Are you using coupling tolerances to align your machines? You’re doing it wrong.
If we want to get into precision maintenance, we need to be aware of the differences between shaft alignment tolerances and coupling tolerances.
I just recently read an article from an online Reliability Maintenance website. Its from a well-known organization who sells training for Reliability Centered Maintenance and Condition Based Maintenance programs. The title read:
“The precision maintenance revolution brings world class reliability performance to your machinery and mechanical plants and equipment.”
Although the sentence isn’t very well written, it’s a good article that explains what precision maintenance is.
Is there a precision maintenance revolution? Or is it something that is just driven by marketing. Precision maintenance isn’t new, it’s been in our company name for many years. The PDM in BENCHMARK PDM stands for precision driven maintenance. Apparently, the term precision maintenance was first used by some actual rocket scientists who worked for NASA in the sixties. I first heard the term from Ralph Buscarello of Update international who is the gentleman that taught me shaft alignment using dial indicators almost 40 years ago. So, what is precision maintenance? If you look at precision in the dictionary, we are told it is:
1.The state or quality of being precise; exactness.
2.The ability of a measurement to be consistently reproduced.
The two key words for me is exactness and reproduced. As we know, a carpenter measures twice before cutting once. If the measurements are not the same (reproduced), he does not cut until he answers the question why?
Exactness makes statements such as “that’s close enough” redundant because we do not want “close”, we want it to be within tolerance.
That to me is how I define precision maintenance. It’s simply working to a tolerance. The reason we must work to an accepted tolerance range and not to an “exactness” is because in an environment such as rotating machinery, machines and mechanical parts are constantly subjugated to constant forces in which an exact measurement can’t be fulfilled. The problem is some people get confused by some of the tolerances that are out there in our maintenance world – especially when it comes to shaft alignment and the major mechanical parts involved.
In rotating machines, the power transfer from the driver machine to the driven machine is done through a coupling. These are amazing mechanical components that must endure high stress levels from horsepower, torque, process load demands, etc.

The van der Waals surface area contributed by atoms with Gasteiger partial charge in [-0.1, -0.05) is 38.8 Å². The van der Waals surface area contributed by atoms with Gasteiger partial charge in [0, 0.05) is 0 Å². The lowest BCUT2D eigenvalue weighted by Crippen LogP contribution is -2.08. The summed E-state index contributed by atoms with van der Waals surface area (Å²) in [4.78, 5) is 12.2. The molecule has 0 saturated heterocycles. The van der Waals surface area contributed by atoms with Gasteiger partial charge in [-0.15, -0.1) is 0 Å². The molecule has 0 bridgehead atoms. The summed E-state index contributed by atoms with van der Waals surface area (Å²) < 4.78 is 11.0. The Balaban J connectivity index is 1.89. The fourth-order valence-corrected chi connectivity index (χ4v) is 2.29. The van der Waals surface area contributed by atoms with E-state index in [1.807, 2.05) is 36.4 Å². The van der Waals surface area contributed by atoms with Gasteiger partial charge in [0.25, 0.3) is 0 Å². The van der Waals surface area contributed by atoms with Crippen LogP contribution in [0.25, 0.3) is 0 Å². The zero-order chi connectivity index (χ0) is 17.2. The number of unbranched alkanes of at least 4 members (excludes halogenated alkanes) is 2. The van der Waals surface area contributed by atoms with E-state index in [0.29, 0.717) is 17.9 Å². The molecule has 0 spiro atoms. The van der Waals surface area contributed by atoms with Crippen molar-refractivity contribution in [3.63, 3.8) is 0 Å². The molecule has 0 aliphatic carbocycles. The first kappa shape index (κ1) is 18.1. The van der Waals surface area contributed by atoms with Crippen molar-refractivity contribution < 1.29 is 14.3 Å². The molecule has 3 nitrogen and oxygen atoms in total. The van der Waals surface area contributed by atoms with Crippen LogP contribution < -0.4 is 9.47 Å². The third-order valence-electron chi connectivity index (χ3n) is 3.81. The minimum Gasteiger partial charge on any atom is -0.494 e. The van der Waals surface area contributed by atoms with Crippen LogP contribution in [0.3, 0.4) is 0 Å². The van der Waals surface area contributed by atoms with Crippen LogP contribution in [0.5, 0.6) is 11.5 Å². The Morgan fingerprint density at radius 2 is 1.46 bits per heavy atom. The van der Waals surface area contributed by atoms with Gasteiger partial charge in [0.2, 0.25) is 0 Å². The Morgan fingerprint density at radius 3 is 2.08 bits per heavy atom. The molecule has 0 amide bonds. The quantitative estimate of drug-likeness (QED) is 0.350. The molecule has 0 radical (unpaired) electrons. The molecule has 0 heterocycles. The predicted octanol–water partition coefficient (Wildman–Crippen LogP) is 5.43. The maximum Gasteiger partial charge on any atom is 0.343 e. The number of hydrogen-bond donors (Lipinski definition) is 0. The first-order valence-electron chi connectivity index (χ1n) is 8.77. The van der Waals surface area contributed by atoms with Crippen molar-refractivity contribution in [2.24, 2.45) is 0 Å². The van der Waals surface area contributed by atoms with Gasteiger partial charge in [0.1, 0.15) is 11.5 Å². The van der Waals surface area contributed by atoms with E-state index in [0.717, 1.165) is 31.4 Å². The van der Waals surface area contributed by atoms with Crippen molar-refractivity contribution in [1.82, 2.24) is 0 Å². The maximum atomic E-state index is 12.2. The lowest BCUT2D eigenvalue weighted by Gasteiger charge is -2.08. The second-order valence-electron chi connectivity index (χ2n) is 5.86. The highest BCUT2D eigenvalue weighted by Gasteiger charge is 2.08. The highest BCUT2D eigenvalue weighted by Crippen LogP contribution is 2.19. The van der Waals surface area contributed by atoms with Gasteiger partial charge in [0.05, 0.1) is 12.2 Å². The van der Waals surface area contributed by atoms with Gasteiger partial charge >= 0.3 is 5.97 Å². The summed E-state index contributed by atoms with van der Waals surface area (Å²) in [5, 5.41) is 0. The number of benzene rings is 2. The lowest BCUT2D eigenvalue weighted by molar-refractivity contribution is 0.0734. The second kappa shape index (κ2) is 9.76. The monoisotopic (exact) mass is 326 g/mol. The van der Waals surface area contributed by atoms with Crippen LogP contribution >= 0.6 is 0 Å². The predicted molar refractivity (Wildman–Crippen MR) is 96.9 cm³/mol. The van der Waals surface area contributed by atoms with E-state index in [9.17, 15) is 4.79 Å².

Most of the couplings that are used for example, in a motor to pump setup, are flexible couplings. As the name implies, they flex – allowing for small amounts of misalignment. The amount of misalignment that they can tolerate depends on the design of the coupling.
There are a lot of different styles of flexible couplings including gear, jaw, grid, chain and disc couplings just to name a few. Each have their benefits and some work better in different applications. For smaller pumps, we normally see elastomeric couplings – like this jaw coupling below in figure 1. These are popular because you can always quickly open them up to do an alignment or replace the elastomer.
For larger pumping systems we see gear couplings (figure 2 below), but regardless of the style, they are all flexible (to a point) couplings. Couplings are one of the biggest work horses in the Power Transmission Industry.
When we measure shaft misalignment, we must consider both types of misalignment: the offset, also known as parallel offset, between the two centerlines of the shafts and the angle between the two shaft centerlines (illustrated in figure 3 below).
This means when you see a tolerance chart or table, you will see offset and angular values. And it is the same with couplings, they will give you a tolerance for both offset and an angle.
Coupling Tolerances vs. ANSI Tolerances
The Lovejoy S-Flex coupling (not shown) is also a short flex coupling and the offset and angle are given in their misalignment capability guide for each coupling:
Parallel, the S-flex Endurance coupling accepts up to .062 inches of parallel misalignment.